:slight_smile:

The URM ultrasonic range finder by DFRobot is a nice one. Good distance (~10cm upto 3~4 meters).
You talk to it over serial, but it offers digital triggering and even interupt triggered response (it will pull a pin high when something comes in a pre-set range).
Also, it is able to control its own servo when used through its serial interface.

I love this module to bits, the one I purchased was around $15 USD, so it appears to be on the same price level as the ping sensor… just has more fun stuff.

PS: it is also capable of making temperature measurements, though I haven’t been able to find out what type of values this returns.

wait what? ultrasound has problems with color?

oh I see thats not sonic, its light, well thats on topic

Yes, I know that it is not the same, and thats why I wanted to warn him about changing to another way of detecting. :wink:

There are some on ebay too http://cgi.ebay.co.uk/Ultra-Sonic-range-measurement-module-Arduino-ARM-/280553476250?pt=LH_DefaultDomain_0&hash=item41524a509a#ht_2846wt_905

They are also $14.50

And some at $9.95 http://cgi.ebay.co.uk/Arduino-Ultrasonic-module-HC-SR04-distance-sensor-/280583315555?pt=BI_Security_Fire_Protection&hash=item415411a063#ht_2004wt_932

Even one at $7.99 http://cgi.ebay.co.uk/Arduino-Ultrasonic-module-HC-SR04-distance-Detector-/220692595900?pt=BI_Security_Fire_Protection&hash=item33624dc4bc#ht_3152wt_1148

http://shop.ebay.co.uk/i.html?_nkw=arduino+distance

I am using them on my wifitank, and it had problems seeing black things, and allowed the children (must be under aged people who enjoy destroying other peoples things) to drive it into things.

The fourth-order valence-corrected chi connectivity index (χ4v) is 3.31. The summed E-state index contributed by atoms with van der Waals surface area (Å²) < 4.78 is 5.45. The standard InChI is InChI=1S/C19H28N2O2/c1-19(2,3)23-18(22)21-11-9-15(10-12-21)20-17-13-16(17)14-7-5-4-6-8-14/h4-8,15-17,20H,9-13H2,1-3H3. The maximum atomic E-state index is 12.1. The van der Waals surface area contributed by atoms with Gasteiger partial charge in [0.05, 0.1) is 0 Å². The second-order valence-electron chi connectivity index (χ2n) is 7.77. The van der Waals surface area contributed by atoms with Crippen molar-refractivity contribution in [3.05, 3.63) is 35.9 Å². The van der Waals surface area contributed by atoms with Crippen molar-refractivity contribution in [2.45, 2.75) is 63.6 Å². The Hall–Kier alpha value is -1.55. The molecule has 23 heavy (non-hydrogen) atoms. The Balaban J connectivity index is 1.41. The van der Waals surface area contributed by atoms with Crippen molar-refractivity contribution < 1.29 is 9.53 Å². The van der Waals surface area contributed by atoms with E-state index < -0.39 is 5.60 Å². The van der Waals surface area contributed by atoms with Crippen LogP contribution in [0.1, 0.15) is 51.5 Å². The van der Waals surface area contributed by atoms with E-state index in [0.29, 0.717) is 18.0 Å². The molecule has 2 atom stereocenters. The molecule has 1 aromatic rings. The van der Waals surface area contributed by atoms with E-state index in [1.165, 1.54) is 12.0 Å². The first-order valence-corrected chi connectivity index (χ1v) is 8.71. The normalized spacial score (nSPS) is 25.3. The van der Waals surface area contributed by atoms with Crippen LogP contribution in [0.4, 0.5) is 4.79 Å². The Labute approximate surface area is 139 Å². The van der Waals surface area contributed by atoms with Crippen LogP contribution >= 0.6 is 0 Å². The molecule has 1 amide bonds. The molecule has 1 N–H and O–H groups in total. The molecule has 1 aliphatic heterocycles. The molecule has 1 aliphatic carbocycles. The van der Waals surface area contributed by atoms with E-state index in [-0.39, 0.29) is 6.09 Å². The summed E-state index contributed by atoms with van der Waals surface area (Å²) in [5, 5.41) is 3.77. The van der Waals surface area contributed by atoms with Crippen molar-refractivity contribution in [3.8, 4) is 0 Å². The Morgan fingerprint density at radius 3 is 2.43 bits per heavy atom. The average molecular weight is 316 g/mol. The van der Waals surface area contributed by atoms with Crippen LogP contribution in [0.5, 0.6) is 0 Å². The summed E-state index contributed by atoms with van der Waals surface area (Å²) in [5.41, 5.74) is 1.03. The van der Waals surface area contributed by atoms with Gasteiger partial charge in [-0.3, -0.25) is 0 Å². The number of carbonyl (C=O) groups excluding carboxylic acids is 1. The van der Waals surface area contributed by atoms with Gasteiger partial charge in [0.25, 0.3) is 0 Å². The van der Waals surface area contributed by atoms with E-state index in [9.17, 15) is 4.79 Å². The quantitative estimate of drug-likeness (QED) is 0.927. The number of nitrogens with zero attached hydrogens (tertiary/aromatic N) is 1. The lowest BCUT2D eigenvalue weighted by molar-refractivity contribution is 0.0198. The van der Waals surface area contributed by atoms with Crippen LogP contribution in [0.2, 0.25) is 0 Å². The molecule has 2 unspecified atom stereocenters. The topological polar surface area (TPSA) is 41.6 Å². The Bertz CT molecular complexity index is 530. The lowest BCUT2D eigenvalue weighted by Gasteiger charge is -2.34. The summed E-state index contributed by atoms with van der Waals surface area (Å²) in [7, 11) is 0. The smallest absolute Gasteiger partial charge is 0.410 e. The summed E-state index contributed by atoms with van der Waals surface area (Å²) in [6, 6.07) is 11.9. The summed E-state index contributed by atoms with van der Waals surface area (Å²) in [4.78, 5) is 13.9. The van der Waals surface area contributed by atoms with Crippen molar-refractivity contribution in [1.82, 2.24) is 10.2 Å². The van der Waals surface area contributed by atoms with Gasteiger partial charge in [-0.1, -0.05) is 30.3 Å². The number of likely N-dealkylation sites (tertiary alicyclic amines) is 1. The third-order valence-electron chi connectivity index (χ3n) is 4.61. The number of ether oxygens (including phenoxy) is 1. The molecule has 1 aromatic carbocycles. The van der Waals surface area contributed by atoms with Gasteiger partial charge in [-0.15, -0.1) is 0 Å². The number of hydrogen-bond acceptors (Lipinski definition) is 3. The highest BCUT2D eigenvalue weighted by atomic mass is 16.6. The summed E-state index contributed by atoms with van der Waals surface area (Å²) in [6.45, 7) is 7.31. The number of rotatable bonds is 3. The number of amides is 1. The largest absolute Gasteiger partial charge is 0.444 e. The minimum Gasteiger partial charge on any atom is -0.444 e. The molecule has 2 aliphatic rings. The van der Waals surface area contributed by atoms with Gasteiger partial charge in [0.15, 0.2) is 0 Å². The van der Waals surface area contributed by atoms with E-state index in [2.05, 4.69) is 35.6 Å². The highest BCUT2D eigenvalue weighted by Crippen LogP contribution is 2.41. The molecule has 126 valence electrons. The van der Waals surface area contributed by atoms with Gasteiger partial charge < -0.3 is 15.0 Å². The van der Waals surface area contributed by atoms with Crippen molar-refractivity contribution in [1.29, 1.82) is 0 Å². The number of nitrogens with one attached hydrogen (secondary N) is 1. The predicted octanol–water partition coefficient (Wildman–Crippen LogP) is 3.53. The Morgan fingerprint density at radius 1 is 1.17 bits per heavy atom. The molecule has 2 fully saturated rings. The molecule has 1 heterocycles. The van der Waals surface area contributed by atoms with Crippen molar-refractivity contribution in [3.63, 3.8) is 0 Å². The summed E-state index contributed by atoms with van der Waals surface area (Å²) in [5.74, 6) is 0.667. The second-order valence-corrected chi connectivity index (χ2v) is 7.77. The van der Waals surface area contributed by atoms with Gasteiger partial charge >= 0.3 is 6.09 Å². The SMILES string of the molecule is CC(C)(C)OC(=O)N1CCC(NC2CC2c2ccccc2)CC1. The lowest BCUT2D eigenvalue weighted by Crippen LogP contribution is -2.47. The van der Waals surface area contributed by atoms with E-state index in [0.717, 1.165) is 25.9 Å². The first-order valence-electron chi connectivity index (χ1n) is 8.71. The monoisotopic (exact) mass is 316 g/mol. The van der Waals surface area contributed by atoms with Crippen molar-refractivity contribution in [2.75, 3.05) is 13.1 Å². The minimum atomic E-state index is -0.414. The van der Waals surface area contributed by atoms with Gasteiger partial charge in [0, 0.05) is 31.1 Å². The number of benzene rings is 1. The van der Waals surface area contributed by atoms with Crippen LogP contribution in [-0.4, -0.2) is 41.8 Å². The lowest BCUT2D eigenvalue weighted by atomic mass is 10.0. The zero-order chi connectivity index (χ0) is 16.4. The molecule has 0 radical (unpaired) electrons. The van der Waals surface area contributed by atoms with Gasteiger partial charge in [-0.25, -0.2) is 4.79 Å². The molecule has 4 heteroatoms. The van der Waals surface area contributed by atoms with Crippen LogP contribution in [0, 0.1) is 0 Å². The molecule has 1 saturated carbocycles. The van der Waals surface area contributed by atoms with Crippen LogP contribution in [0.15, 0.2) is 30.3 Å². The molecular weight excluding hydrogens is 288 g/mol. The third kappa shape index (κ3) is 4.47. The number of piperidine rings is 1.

Oh I dunno, I was trying to drive it over your shoes backwards :wink:

Oh I dunno, I was trying to drive it over your shoes backwards

Yeah, they only had two when I ordered them so only got some in front of it, but it will have one of those in each corner, plus a ping sensor in front and back… So it is going to be pretty safe…

Worst case I had was one driving it into the cat’s food, then made a mess on the floor with it…

But for now, the tank is offline… working on the pan/tilt stuff for the camera, and adding 4 white leds so it can see in the dark…

Yeah, they only had two when I ordered them so only got some in front of it, but it will have one of those in each corner, plus a ping sensor in front and back… So it is going to be pretty safe…

That’s what I guessed…
That’s why I was doing it backwards :sunglasses:

working on the pan/tilt stuff for the camera, and adding 4 white leds so it can see in the dark…

Cool, gonna need some bigger batteries at this rate!

Mowcius

gonna need some bigger batteries at this rate!

It can run 5 hours on one charge right now… Soooo, I think it will do for now… hehe…

Will get auto headlights, so it will turn on when it is dark enough so it wont waste power.

And only when there are someone controlling it.

thought about making your own? its a 6$ per pair part with some simple electronics

Could you give me a link i’d love to try it out myself but again will it work ass the ping itself i mean using only three wires or would need more?

a proven DIY setup is the Asuro Ultrasound ranger.